This paper presents Tabby, an interactive and explorable design tool for 3D printing textures. Tabby allows texture design with direct manipulation in the following workflow: 1) select a target surface, 2) sketch and manipulate a texture with 2D drawings, and then 3) generate 3D printing textures onto an arbitrary curved surface. To enable efficient texture creation, Tabby leverages an auto-completion approach which automates the tedious, repetitive process of applying texture, while allowing flexible customization. Our user evaluation study with seven participants confirms that Tabby can effectively support the design exploration of different patterns for both novice and experienced users.
Ryo Suzuki, Koji Yatani, Mark D. Gross, and Tom Yeh. Tabby: Explorable Design for 3D Printing Textures. In Proceedings of Pacific Graphics 2018.
Inappropriate alcohol drinking may cause health and social problems. Although controlling the intake of alcohol is effective to solve the problem, it is laborious to track consumption manually. A system that automatically records the amount of alcohol consumption has a potential to improve behavior in drinking activities. Existing devices and systems support drinking activity detection and liquid intake estimation, but our target scenario requires the capability of determining the alcohol concentration of a beverage. We present Al-light, a smart ice cube to detect the alcohol concentration level of a beverage using an optical method. Al-light is the size of 31.9 x 38.6 x 52.6 mm and users can simply put it into a beverage for estimation. It embeds near infrared (1450 nm) and visible LEDs, and measures the magnitude of light absorption. Our device design integrates prior technology in a patent which exploits different light absorption properties between water and ethanol to determine alcohol concentration. Through our revisitation studies, we found that light at the wavelength of 1450 nm has strong distinguishability even with different types of commercially-available beverages. Our quantitative examinations on alcohol concentration estimation revealed that Al-light was able to achieve the estimation accuracy of approximately 2 % v/v with 13 commercially-available beverages. Although our current approach needs a regressor to be trained for a particular ambient light condition or the sensor to be calibrated using measurements with water, it does not require beverage-dependent models unlike prior work. We then discuss four applications our current prototype supports and future research directions.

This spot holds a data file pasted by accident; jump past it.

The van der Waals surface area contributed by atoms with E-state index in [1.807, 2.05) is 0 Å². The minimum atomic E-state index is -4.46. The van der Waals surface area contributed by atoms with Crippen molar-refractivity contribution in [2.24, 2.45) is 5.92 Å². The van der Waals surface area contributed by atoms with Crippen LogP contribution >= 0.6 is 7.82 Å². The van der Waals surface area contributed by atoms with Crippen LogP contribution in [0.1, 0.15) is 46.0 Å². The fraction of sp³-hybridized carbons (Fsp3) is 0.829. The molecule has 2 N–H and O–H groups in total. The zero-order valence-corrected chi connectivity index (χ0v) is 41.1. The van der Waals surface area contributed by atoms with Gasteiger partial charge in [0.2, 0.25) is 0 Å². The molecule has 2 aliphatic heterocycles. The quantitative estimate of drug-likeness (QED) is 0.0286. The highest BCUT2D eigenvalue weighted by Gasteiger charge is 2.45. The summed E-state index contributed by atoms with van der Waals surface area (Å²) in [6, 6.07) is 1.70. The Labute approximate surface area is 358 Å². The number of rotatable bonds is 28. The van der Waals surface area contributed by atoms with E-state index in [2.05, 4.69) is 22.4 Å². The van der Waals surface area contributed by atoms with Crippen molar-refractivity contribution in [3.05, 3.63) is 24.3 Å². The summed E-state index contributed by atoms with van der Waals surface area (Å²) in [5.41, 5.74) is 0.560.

過度な飲酒は， 健康面や社会的な面で様々な問題を引き起こし得る．アルコール摂取量を自動的に計測し，ユーザの飲酒を定量的に管理することが可能となれば，これらの問題の予防に貢献できる．しかしながら，アルコール摂取量を計測する上で知る必要があるアルコール濃度について，これを手軽に計測するスマートデバイスは知られていない．そこで我々は，近赤外・可視光LED と光検出器を搭載し，水とアルコールの光吸収特性を利用してアルコール濃度計測を行うスマートアイスキューブを提案する．本研究で作成したプロトタイプは3 x 4 x 5 cm の直方体であり，ユーザがこのデバイスをグラスの中に入れるだけで，通常の飲酒行為を妨げることなく濃度計測が行われる．本稿では，プロトタイプを用いて市販のアルコール飲料のアルコール濃度を計測した実験結果を報告し，実現されるアプリケーションについて議論する．
Hidenori Matsui, Takahiro Hashizume, and Koji Yatani. Al-light: An Alcohol-Sensing Smart Ice Cube. Proc. ACM Interact. Mob. Wearable Ubiquitous Technol. (PACM IMWUT) 2, 3, Article 126 (September 2018), 20 pages. (paper)(video)
Managing time while presenting is challenging, but mobile devices offer both convenience and flexibility in their ability to support the end-to-end process of setting, refining, and following presentation time targets. From an initial HCI-Q study of 20 presenters, we identified the need to set such targets per “zone” of consecutive slides (rather than per slide or for the whole talk), as well as the need for feedback that accommodates two distinct attitudes towards presentation timing. These findings led to the design of TalkZones, a mobile application for timing support. When giving a 20-slide, 6m40s rehearsed but interrupted talk, 12 participants who used TalkZones registered a mean overrun of only 8s, compared with 1m49s for 12 participants who used a regular timer. We observed a similar 2% overrun in our final study of 8 speakers giving rehearsed 30-minute talks in 20 minutes. Overall, we show that TalkZones can encourage presenters to advance slides before it is too late to recover, even under the adverse timing conditions of short and shortened talks.
B. Saket, S. Yang, H. Z. Tan, K. Yatani, and D. Edge, “TalkZones: Section-based Time Support for Presentations,” in Proceedings of the ACM SIGCHI International Conference on Human Computer Interaction with Mobile Devices and Services (MobileHCI 2014), 2014. [Paper][Video]Honorable Mention Award